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Having recently just gone through a stormy period along the East coast with several nor'easters, I thought this would be a good time to look at longer-term storm trends across North America.
Climate change is likely having an impact on the frequency and intensity of storms in the Northern Hemisphere, according to the National Climate Assessment.
According to the report, which was released a few years ago, there has been a significant upward trend in the number of cold-season storms. The report also suggests a projected increase in the frequency of conditions that are conducive for severe thunderstorms.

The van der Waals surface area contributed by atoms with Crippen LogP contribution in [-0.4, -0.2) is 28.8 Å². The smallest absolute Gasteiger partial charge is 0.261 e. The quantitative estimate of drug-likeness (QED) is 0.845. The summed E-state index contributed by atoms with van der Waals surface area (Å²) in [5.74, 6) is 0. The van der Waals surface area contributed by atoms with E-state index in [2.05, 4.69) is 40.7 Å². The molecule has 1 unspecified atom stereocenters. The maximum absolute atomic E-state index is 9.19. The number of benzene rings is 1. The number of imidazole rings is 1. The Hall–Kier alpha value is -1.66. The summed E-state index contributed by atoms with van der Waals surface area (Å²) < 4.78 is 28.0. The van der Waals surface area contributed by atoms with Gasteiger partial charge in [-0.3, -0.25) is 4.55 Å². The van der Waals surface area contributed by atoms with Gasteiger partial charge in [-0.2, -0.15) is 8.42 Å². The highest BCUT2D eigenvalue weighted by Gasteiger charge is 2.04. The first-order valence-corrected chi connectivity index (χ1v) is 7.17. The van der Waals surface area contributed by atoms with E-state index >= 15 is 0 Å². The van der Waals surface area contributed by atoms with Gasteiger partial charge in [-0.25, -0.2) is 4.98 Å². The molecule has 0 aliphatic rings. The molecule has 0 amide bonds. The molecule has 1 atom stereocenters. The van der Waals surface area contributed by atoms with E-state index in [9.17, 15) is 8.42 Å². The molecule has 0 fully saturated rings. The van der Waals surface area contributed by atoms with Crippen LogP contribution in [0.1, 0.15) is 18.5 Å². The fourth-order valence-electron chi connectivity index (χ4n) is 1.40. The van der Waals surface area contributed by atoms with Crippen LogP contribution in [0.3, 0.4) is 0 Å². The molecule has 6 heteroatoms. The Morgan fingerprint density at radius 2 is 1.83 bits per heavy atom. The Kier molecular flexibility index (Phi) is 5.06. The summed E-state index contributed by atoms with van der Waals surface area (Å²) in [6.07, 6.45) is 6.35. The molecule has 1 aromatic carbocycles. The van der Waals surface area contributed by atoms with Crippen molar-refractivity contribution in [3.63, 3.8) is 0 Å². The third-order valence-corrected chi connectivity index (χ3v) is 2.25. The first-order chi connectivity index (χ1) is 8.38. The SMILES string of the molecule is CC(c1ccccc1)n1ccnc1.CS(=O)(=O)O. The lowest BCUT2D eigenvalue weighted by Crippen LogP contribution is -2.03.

Image courtesy the National Climate Assessment.
The report found the following....
1. Increase in storm frequency and intensity for North America as a whole since 1950 with storm tracks shifting toward the poles.
2. Snow cover across North America has trended lower, mainly due to higher temperatures.
3. Very snowy winters have decreased in frequency in most regions over the past 10-20 years, although the northeastern United States is seeing a normal number of such winters.
4. Heavier-than-normal snowfalls have recently been observed across the Midwest and northeastern U.S. some years, with little snowfall other years, which is consistent with indications of increased high-latitude blocking, according to the report.
5. In terms of severe thunderstorms, that include tornadoes hail and damaging winds, there has been no statistically significant trends in terms of frequency and intensity.
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